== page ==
Background: The diagnosis of viable myocardium in the
setting of ischemic left ventricular systolic dysfunction might
indicate which patients have the greatest prognostic benefit from
myocardial revascularization. Single-photon emission CT (SPECT)
thallium-201 (201Tl) scintigraphy for the detection of
viable myocardium is widely available in the community, but outcome
data using this imaging modality are limited.
Thirty-seven patients (mean [± SD] age, 62 ± 12 years) with
ischemic left ventricular dysfunction (mean ejection fraction,
30 ± 9%) initially referred for rest-redistribution SPECT thallium
scintigraphy were evaluated 29 ± 19 months after coronary bypass
surgery (n = 15) or medical therapy alone (n = 22). The
relationship among myocardial viability, mode of therapy, and long-term
prognosis was evaluated.
myocardial viability (defined as a viability index [VI] of > 0.5)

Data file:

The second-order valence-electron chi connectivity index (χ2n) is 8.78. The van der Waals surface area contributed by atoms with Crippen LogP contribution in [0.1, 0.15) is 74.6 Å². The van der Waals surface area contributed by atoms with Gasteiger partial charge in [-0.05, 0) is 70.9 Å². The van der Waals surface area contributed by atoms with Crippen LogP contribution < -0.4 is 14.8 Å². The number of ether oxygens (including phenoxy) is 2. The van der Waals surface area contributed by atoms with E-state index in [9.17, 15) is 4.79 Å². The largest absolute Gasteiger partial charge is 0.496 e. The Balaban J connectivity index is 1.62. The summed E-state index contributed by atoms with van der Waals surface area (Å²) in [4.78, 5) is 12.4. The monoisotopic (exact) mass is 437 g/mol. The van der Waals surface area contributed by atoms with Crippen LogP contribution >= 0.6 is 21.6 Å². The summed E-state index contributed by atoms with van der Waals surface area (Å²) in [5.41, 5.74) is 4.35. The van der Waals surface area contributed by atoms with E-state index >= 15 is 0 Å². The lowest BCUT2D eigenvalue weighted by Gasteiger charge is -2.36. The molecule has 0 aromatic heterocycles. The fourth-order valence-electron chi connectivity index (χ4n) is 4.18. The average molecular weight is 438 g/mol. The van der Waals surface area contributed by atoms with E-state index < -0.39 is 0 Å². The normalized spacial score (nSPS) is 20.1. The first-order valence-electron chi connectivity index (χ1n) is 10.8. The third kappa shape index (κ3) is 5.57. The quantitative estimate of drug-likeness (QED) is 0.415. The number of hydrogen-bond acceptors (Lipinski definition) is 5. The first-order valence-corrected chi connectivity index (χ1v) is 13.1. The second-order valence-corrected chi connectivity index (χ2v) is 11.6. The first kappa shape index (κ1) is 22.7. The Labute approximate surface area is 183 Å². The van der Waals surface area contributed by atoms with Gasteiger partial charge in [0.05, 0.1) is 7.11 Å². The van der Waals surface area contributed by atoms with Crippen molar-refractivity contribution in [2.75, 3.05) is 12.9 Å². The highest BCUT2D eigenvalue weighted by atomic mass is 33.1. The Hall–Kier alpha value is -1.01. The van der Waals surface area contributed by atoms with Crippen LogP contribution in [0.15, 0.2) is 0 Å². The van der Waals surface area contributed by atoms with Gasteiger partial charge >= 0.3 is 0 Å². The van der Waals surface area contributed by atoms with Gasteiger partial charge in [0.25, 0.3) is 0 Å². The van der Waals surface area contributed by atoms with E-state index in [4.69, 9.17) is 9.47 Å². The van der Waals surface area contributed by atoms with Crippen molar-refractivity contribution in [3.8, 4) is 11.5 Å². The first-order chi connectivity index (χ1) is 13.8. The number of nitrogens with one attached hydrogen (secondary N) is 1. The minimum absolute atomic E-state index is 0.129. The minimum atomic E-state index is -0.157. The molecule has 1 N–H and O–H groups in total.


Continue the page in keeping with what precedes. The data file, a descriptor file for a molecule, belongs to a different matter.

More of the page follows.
was present in 19 patients. Among patients with a VI > 0.5, the
48-month actuarial event-free survival was 89 ± 10% for patients
undergoing surgical revascularization, compared with 0% for the
medical treatment subgroup (p = 0.005). In contrast, patients in the
low-viability subgroup tended to have intermediate event-free survival
rates, which were not statistically different for patients receiving
either surgical (62 ± 21%) or medical therapy (50 ± 14%;
p = 0.55).
Conclusions: Survival is significantly
more favorable for surgically revascularized patients with ischemic
left ventricular dysfunction and myocardial viability as detected by
SPECT 201Tl scintigraphy.